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Vancouver and Edmonton Family Law Blog

Preteens and Divorce

Preteens are generally between the ages of 9 to 12 years old. In terms of behaviour, it’s common to see children in this age group doing more in activities in school, hanging out with friends more frequently, attending birthdays, playing sports, joining clubs, and participating in events.

In terms of personality, children this age are becoming more social and actually begin to understand more about relationships, especially between adults. It’s important to note that while this age group may understand what a divorce or separation means, they may have difficulty with the emotional impact this may have.

Parenting Plans: Holidays and Special Occasions

The first year following a divorce or separation can be difficult for parents and children. How will they spend the summer? Which parent gets to take the children on vacation? Who takes the children trick-or-treating?

These are all issues that parents should formalize in a parenting plan. It may not solve all the issues or special circumstances that come up, but it can lay out the blueprint for how to handle and resolve any problems that may occur.

Even court-ordered child support is not set in stone

The laws of Alberta and other provinces recognize the duty of parents to support and provide for their children. Whether you and the other parent were married or never even lived together, you are both responsible to provide the child with the financial support that allows the child to maintain a standard of living comparable to that he or she would enjoy if both parents were in the home.

It is possible that you and your ex-partner worked out an agreement for support payments. However, unless the agreement is in writing, you may have little legal ground to stand on if a dispute arises. On the other hand, if you have a court approved support agreement, you may be wondering if you would ever have the right to change the amount of support.

Family law: The first things to do when divorce is on the horizon

Ending a serious relationship -- whether a marriage or a common law union -- is never easy. Family law in Alberta paves the way for people going through divorce to take care of themselves and their children. When a breakup is imminent, there are a few things people should consider doing right away, and the first is to take care of themselves since a breakup can be emotionally exhausting.

There is such a thing as a healthy (or at least a healthier) divorce or separation. Although divorce can impact the entire family dynamic, the individuals involved should take some time to evaluate their health -- both mental and physical. Allowing honest communication is one way of accomplishing that. If children are involved, their safety and well-being is paramount; the law sees it this way as well.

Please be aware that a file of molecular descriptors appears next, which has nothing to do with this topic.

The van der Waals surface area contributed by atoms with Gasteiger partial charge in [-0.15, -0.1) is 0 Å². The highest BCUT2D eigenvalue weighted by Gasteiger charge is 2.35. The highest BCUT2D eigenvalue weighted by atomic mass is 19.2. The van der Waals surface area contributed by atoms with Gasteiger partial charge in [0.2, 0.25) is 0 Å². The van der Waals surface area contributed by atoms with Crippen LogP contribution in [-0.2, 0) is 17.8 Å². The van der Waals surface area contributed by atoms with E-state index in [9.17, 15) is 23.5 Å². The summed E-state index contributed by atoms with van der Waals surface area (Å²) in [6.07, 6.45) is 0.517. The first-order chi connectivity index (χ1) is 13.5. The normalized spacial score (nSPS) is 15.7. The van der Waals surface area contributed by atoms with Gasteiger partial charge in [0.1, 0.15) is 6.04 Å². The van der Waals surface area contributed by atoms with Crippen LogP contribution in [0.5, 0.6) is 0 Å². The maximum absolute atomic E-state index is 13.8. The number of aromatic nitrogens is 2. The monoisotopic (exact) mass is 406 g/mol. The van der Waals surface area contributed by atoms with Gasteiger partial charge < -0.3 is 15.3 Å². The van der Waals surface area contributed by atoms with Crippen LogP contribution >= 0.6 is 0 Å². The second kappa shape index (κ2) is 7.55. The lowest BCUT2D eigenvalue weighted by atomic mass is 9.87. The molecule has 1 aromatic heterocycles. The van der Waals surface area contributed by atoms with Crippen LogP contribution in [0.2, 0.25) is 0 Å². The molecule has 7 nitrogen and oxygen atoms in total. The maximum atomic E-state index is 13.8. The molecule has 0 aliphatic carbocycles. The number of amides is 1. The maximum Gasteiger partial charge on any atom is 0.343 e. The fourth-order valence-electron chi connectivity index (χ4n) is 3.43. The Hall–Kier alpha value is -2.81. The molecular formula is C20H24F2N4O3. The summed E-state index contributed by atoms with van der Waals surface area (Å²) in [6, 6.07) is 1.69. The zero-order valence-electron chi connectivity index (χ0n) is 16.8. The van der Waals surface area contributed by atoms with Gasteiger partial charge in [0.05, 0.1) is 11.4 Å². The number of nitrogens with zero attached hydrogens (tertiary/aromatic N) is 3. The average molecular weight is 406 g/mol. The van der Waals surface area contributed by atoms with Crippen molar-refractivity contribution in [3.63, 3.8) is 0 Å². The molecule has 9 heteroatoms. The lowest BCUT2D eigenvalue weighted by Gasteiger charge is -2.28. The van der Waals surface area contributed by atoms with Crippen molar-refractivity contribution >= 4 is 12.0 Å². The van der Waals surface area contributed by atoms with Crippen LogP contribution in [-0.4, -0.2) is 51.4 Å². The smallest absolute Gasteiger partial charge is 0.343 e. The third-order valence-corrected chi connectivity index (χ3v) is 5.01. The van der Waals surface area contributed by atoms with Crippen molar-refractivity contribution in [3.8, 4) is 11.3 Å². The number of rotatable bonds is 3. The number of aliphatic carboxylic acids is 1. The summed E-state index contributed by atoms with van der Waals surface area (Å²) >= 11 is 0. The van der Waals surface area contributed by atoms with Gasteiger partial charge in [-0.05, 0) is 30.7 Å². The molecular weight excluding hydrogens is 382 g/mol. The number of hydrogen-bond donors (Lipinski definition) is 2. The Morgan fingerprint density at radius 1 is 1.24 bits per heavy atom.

When family law and estate planning law cross paths

There are certain instances when two separate entities under the law converge. Such might be the case when it comes to family law and estate planning law in British Columbia. In some cases, business owners may put an estate freeze on their estates and depending upon how this is set up, this could affect family law in the province. Estate freezes usually make it possible to exchange shares in a business that could appreciate in value with those that are fixed.

An estate freeze can be helpful for a business owner to defer taxes if he or she has a number of shares in a business. Family law comes into play should an estate freeze be in effect if a couple's marriage breaks down. It may make things complicated when it comes to the sharing of assets upon the dissolution of a marriage or relationship. If some of those shares were gifted to an estranged partner, many complexities can kick in and legal advice is crucial for both sides.

Teenagers and Divorce

Nuclear families have a tough time with teenagers – and it’s much the same with blended and single-parent families.

As teenagers go through this emotionally stressful period of their lives, they will make mistakes, and need their parents. Especially during a period of upheaval, such as a separation or divorce, it’s important to provide a network of strong support and guidance.

Understand your legal options. Make informed decisions. Contact the family law lawyers of Henderson Heinrichs LLP

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